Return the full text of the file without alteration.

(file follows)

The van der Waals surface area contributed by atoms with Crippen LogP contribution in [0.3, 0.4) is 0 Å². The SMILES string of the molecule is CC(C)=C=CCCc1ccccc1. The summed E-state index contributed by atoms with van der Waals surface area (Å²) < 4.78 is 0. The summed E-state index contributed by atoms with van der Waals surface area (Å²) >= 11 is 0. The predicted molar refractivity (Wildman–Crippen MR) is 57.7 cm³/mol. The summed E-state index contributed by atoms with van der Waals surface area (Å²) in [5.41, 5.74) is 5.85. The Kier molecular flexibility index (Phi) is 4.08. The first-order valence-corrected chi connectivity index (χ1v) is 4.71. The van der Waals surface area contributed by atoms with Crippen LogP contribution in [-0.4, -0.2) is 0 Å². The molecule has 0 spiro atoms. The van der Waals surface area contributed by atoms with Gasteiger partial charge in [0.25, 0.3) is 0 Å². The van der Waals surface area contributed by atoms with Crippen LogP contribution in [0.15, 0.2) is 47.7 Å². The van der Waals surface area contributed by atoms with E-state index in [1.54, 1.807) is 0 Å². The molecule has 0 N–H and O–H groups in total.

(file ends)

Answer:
The van der Waals surface area contributed by atoms with Crippen LogP contribution in [0.3, 0.4) is 0 Å². The SMILES string of the molecule is CC(C)=C=CCCc1ccccc1. The summed E-state index contributed by atoms with van der Waals surface area (Å²) < 4.78 is 0. The summed E-state index contributed by atoms with van der Waals surface area (Å²) >= 11 is 0. The predicted molar refractivity (Wildman–Crippen MR) is 57.7 cm³/mol. The summed E-state index contributed by atoms with van der Waals surface area (Å²) in [5.41, 5.74) is 5.85. The Kier molecular flexibility index (Phi) is 4.08. The first-order valence-corrected chi connectivity index (χ1v) is 4.71. The van der Waals surface area contributed by atoms with Crippen LogP contribution in [-0.4, -0.2) is 0 Å². The molecule has 0 spiro atoms. The van der Waals surface area contributed by atoms with Gasteiger partial charge in [0.25, 0.3) is 0 Å². The van der Waals surface area contributed by atoms with Crippen LogP contribution in [0.15, 0.2) is 47.7 Å². The van der Waals surface area contributed by atoms with E-state index in [1.54, 1.807) is 0 Å². The molecule has 0 N–H and O–H groups in total.